State Bill Aims to Eliminate ICC Tolls for Public School Buses

State Bill Aims to Eliminate ICC Tolls for Public School Buses

Del. Eric Luedtke said forcing public school buses to pay the toll doesn't make sense

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Montgomery County school buses

Aaron Kraut

Montgomery County state legislators are hoping to give public school buses a free ride on the Intercounty Connector.

Del. Eric Luedtke (D-Burtonsville) is sponsoring a bill that would exempt public school buses—including those from outside the county—from paying tolls on the ICC.

The bill is being proposed after county school board member Patricia O’Neill asked legislators to eliminate the tolls to help save money as well as to help make bus routes more efficient. Sen. Nancy King (D-Montgomery Village) is introducing the bill in the state Senate.

Montgomery County Public Schools spends nearly $18,000 per year on ICC tolls, according to MCPS spokeswoman Gboyinde Onijala. Buses primarily use the highway for cross-county special education routes and sports trips. O’Neill said during a legislative hearing in November that the school system’s buses often avoid using the road because of the toll.

The highway is a state road maintained by the Maryland Transportation Authority (MDTA).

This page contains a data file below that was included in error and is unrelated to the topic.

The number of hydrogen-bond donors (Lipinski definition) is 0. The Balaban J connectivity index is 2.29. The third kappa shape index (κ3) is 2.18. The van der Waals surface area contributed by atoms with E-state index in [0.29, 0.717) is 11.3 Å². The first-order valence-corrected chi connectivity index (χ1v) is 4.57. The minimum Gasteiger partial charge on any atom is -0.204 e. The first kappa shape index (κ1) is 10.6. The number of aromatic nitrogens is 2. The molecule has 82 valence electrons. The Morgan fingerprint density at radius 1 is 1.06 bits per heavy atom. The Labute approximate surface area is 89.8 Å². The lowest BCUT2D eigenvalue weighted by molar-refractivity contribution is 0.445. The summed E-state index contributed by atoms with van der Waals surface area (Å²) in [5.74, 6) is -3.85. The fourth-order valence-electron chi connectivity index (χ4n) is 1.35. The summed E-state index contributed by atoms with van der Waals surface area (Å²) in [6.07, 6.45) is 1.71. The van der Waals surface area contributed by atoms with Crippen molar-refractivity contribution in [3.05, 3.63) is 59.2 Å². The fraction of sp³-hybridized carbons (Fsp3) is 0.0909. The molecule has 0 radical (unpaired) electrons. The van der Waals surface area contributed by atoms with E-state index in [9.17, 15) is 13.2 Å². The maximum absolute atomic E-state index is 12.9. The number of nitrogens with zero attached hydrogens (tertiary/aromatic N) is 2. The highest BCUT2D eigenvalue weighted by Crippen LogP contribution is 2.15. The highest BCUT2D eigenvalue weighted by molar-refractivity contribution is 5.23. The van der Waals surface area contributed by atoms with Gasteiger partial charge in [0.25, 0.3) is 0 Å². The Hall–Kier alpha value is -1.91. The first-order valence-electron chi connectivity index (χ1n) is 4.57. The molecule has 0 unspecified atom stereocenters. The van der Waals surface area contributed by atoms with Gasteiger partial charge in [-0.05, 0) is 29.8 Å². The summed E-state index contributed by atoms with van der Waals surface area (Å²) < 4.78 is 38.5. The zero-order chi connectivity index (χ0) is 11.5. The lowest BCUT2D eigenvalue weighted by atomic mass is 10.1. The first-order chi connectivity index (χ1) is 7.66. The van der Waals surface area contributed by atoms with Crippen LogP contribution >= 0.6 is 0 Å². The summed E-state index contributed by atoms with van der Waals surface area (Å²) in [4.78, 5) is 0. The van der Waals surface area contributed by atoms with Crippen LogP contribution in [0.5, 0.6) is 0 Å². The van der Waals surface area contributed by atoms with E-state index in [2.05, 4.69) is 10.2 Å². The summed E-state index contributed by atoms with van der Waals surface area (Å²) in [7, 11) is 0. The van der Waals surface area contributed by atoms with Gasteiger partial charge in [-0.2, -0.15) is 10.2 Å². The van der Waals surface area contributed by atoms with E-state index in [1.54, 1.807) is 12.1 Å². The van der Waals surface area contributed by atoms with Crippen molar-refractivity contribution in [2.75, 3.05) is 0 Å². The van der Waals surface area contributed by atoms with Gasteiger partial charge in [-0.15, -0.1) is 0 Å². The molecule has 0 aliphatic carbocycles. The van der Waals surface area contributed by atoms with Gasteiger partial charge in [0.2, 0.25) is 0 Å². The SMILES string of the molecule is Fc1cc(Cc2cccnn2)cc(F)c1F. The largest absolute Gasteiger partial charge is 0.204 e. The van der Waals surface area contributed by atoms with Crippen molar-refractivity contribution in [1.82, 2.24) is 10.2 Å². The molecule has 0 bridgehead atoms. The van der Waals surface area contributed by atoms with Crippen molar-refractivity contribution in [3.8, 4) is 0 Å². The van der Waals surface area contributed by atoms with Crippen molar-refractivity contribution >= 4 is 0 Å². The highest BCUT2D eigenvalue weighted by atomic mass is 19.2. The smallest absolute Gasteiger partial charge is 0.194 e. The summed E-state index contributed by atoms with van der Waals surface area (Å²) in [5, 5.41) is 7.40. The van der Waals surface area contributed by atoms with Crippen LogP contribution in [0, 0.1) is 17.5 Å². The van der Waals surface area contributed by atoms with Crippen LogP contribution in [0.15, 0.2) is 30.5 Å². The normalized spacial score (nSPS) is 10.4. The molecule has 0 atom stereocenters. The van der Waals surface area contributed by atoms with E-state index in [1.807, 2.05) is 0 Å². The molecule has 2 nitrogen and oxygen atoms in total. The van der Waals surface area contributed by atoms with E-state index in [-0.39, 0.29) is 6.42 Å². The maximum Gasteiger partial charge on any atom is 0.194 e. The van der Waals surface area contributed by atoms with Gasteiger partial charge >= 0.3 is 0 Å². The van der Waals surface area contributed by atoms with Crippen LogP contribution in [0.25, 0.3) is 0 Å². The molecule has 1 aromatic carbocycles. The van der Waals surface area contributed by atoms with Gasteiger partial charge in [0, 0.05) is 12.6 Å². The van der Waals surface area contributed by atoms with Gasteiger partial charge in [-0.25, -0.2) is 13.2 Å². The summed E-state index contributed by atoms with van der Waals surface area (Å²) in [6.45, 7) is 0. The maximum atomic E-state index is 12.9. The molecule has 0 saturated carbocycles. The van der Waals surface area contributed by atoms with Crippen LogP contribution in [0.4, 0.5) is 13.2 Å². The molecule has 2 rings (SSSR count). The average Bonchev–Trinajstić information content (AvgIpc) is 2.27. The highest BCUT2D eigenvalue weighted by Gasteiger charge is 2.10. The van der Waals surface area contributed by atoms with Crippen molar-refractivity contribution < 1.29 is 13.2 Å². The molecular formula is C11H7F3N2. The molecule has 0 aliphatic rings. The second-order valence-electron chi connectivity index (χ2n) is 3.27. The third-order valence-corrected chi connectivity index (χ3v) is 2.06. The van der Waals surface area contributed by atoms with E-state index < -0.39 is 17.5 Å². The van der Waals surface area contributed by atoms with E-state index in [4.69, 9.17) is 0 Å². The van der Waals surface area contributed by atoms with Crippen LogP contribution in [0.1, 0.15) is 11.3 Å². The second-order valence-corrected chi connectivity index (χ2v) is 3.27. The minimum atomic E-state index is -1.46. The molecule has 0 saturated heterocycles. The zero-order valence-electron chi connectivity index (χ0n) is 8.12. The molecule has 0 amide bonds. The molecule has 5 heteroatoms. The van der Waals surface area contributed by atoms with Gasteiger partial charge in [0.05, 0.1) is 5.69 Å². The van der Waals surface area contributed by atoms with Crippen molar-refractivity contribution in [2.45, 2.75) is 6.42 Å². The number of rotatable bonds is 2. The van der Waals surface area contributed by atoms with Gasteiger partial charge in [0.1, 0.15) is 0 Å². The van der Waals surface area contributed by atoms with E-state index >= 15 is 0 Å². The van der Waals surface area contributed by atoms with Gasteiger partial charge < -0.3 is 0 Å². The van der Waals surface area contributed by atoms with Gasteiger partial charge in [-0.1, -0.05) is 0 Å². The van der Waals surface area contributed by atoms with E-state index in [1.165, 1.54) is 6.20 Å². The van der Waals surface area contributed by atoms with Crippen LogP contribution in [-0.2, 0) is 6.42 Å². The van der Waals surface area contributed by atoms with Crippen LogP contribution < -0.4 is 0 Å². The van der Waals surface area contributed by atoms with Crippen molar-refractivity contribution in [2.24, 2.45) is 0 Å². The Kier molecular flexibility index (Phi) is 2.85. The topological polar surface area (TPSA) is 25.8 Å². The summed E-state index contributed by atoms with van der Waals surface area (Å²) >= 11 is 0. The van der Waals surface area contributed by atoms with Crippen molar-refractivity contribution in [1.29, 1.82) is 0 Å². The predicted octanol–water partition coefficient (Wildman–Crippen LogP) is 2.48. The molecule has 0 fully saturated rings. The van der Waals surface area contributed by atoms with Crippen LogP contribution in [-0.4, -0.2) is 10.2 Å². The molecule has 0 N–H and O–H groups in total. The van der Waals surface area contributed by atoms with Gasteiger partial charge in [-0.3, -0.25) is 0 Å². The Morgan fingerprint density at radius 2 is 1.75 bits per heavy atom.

“It doesn’t make sense for one part of the government to be paying another part of the government,” Luedtke said in an interview Thursday. “The ICC is a safer road, there are fewer accidents on it, so we want school buses to use it.”

Luedtke said legislators will need to discuss the fiscal impact of the legislation with state transportation officials, but he’s hopeful that issue can be worked out.

One possible roadblock to its passage is the fact that MDTA is governed by a trust agreement for the benefit of its bondholders, which doesn't exempt county-owned buses from the tolls. However, the tens of thousands of dollars paid by school buses represents a tiny fraction of the $56 million in tolls collected on the highway in fiscal 2015, which ended June 30.

The bill only applies to the ICC, but Luedtke said he would be open to expanding the legislation to include other toll roads such as the Bay Bridge or Harbor Tunnel. Luedtke said he’s not sure when lawmakers may act on the legislation during this year’s General Assembly, which began Wednesday and is scheduled to end April 11, but he’s hoping the bill can get an early committee hearing so it can begin moving through the legislature.

A map of the Intercounty Connector. MDTA.

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